The Most Effective Ways to Leave Property to Your Stepchildren
While stepchildren are not considered “family" relations, you can still name them as an heir in your estate plan—just as you can leave assets to a friend or charity. Also, if you pass away while married to your stepchild’s parent, your spouse will have a right to inherit part of your estate and may share it with your stepchild. However, these methods are not guaranteed and may be challenged by blood relatives in court.
There are better ways to provide for a stepchild after your passing, including:
- Your will. When leaving a gift to a stepchild, it’s best to be as clear and specific as possible—especially if you have both natural children and stepchildren. If you have different kinds of descendants, don’t refer to them as a group in your will (such as “children” or “issue”). Instead, list each heir individually, by name, and itemize the assets they should inherit.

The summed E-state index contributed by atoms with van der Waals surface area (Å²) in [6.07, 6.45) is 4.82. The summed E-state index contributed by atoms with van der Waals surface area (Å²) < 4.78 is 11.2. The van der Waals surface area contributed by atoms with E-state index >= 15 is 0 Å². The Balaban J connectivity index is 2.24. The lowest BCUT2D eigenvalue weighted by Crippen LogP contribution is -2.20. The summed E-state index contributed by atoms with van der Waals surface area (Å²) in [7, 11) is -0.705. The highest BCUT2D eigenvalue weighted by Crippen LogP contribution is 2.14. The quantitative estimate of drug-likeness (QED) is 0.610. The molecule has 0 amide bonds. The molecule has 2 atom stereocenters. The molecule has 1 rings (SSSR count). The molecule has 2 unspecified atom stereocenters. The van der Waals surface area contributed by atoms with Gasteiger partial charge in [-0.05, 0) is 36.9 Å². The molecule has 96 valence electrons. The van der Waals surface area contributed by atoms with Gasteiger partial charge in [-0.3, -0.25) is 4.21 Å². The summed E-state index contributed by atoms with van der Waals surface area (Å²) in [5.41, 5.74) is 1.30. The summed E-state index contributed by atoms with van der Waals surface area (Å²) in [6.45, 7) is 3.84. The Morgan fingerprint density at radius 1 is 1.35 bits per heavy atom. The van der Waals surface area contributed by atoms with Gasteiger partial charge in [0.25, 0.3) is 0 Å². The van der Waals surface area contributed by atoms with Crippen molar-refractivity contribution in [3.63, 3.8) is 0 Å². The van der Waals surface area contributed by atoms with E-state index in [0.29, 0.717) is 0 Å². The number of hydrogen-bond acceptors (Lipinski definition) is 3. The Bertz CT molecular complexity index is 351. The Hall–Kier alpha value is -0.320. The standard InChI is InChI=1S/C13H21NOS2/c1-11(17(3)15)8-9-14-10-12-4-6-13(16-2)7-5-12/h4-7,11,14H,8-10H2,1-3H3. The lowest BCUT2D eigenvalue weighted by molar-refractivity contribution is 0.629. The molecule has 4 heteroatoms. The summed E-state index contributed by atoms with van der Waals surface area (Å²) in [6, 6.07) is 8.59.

- Trusts. A trust is a separate entity from the rest of your estate and is overseen by a trustee of your choosing. By creating a trust that names your stepchild as a beneficiary, you can set up regular distributions that could last the rest of their life.
- Payable-on-death designations. Bank accounts, life insurance policies, and other securities may have a payable-on-death stipulation instead of being added to your estate. If you name your stepchild as a beneficiary of the policy or account, the money in the account will go directly to them.
- Adoption. New York has laws that protect children who are accidentally disinherited, but these laws don’t apply to stepchildren. Adopting your stepchildren gives them the same right to inherit as children, even if you die without a will.
The attorneys at Landskind & Ricaforte Law Group can help you find the most effective way to pass your property to your loved ones. Contact us today through our online form to have us explain your options.